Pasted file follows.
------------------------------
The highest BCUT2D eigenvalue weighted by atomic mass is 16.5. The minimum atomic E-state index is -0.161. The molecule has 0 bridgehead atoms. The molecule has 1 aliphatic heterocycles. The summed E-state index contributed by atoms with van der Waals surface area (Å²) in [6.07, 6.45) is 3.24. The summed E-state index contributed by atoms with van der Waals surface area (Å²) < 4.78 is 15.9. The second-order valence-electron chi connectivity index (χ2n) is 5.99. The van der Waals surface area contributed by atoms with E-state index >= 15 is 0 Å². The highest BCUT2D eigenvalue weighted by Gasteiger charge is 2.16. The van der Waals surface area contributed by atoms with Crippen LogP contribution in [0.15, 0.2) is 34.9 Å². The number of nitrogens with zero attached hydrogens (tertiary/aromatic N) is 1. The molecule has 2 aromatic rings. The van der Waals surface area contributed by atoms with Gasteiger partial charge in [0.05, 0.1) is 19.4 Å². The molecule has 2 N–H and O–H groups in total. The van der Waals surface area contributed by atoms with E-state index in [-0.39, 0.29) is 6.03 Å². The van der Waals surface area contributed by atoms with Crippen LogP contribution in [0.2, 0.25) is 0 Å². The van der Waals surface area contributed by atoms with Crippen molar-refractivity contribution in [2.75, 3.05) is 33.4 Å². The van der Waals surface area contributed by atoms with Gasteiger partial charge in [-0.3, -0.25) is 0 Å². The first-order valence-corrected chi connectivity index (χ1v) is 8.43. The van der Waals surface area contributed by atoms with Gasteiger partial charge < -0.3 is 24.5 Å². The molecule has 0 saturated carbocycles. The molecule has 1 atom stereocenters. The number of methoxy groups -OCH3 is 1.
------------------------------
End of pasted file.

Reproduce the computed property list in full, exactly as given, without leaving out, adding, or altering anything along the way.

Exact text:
The highest BCUT2D eigenvalue weighted by atomic mass is 16.5. The minimum atomic E-state index is -0.161. The molecule has 0 bridgehead atoms. The molecule has 1 aliphatic heterocycles. The summed E-state index contributed by atoms with van der Waals surface area (Å²) in [6.07, 6.45) is 3.24. The summed E-state index contributed by atoms with van der Waals surface area (Å²) < 4.78 is 15.9. The second-order valence-electron chi connectivity index (χ2n) is 5.99. The van der Waals surface area contributed by atoms with E-state index >= 15 is 0 Å². The highest BCUT2D eigenvalue weighted by Gasteiger charge is 2.16. The van der Waals surface area contributed by atoms with Crippen LogP contribution in [0.15, 0.2) is 34.9 Å². The number of nitrogens with zero attached hydrogens (tertiary/aromatic N) is 1. The molecule has 2 aromatic rings. The van der Waals surface area contributed by atoms with Gasteiger partial charge in [0.05, 0.1) is 19.4 Å². The molecule has 2 N–H and O–H groups in total. The van der Waals surface area contributed by atoms with E-state index in [-0.39, 0.29) is 6.03 Å². The van der Waals surface area contributed by atoms with Crippen LogP contribution in [0.2, 0.25) is 0 Å². The van der Waals surface area contributed by atoms with Crippen molar-refractivity contribution in [2.75, 3.05) is 33.4 Å². The van der Waals surface area contributed by atoms with Gasteiger partial charge in [-0.3, -0.25) is 0 Å². The first-order valence-corrected chi connectivity index (χ1v) is 8.43. The van der Waals surface area contributed by atoms with Gasteiger partial charge < -0.3 is 24.5 Å². The molecule has 0 saturated carbocycles. The molecule has 1 atom stereocenters. The number of methoxy groups -OCH3 is 1.